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Old Crow's Synth Shop: Polysix KLM-367 Board Repair

CAUTION: This step involves soldering to the circuit board. Use a soldering iron of 20 Watts or less, temperature-controlled if available. Soldering techniques are not covered here. If you don't know how to do circuit-board soldering, then please find someone who does.

Step 6: Rewiring the Board Traces

6-1: The top of the board will be done first; it has only 4 or 5 wires to deal with. Compare the cleaned and prepared board with the trace map once more:

6-2: Now note the wires added to the top of the board as compared with the trace map:

Notice that two of the wires are bare #22AWG solid wire used to replace the heavier traces that were removed. The bare wire with the bend near the top solders to the exposed copper of the intact trace (upper end) and solders into the hole the original trace came from (bottom end). The other bare wire has three connections: soldered to exposed copper at either end, and near the middle it solders to a small wire that goes down into a hole. The small wire is soldered to the pad for this hole on the other side. You might see that there is no bare wire to replace the big trace that was removed. This wire is installed on the bootm, after the battery holder is installed in a later step.

Also notice the two insulated black wires that are soldered to where the original trace "via" holes are located. These wires have about 0.25" of insulation stripped off and are then placed through the holes and soldered on the bottom of the board.

Finally, note that a socket is used for the replacement IC31. (I always put a socket in for repaired/replaced chips). This socket is soldered in place on the bottom of the board. Also note that capacitor "C40" has been removed and that "R91" has been replaced by a diode with the cathode (banded end) pointing down. This is in preparation for the new lithium battery.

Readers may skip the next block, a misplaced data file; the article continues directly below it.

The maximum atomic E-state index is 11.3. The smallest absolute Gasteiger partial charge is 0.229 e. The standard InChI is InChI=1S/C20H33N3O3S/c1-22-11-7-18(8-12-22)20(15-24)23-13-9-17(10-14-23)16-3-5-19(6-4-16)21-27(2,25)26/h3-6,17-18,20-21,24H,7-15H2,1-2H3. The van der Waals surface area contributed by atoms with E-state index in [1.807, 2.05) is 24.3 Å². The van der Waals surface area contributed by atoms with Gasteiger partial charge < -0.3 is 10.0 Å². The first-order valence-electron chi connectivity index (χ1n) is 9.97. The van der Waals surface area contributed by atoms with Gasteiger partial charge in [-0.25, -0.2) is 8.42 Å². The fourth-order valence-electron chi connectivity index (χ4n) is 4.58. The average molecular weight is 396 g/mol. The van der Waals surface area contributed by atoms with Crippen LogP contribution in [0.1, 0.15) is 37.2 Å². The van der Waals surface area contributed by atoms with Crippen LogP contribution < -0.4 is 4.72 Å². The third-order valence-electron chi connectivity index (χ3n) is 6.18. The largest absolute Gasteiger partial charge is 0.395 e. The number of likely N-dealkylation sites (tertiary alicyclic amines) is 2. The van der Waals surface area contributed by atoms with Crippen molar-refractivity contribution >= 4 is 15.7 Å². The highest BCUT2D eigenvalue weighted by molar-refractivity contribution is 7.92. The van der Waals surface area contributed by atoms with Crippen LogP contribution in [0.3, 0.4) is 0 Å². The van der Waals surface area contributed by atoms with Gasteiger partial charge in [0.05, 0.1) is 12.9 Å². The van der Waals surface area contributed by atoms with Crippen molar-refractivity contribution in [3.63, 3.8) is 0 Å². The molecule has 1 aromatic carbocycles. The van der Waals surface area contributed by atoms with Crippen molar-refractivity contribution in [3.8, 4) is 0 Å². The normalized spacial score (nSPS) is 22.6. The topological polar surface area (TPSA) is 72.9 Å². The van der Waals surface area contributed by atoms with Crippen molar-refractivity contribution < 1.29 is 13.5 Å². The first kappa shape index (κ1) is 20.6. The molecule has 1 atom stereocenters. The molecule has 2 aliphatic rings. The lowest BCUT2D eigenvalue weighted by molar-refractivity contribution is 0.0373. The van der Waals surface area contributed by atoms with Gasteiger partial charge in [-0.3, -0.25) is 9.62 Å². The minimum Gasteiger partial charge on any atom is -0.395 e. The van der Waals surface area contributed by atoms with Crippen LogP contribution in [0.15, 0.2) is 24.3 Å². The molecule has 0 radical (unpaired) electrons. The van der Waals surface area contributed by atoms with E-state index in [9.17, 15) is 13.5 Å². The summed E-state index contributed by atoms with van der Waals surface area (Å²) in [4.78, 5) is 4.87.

6-3: Now to do the wiring on the bottom of the board. This is a lengthy process that involves methodically placing and soldering the repair wires so that the result is neat and functional. Here is how the wiring on the bottom of this board turned out:

Be prepared to spend a lot of time doing this step. Accuracy is what matters. I usually just do the wiring from left to right following each repair trace in order. Since all the soldering is done on the bottom of the board, you have to use the trace map to see where the upper trace used to go through and connect to the bottom. It took me about 90 minutes to do all the rewiring on this particular board. Take as much time as you need.

NOTE: the 4 longer wires to the right in the above image are not typical of every repair. These replace traces that aren't usually damaged.

6-4: Once the wiring is completed, use a continuity tester or Ohmmeter to check the path of each repaired trace to make sure that a) it is connected and b) it is connected to the right place.

Step 7: Installing the New Battery

Scott Rider --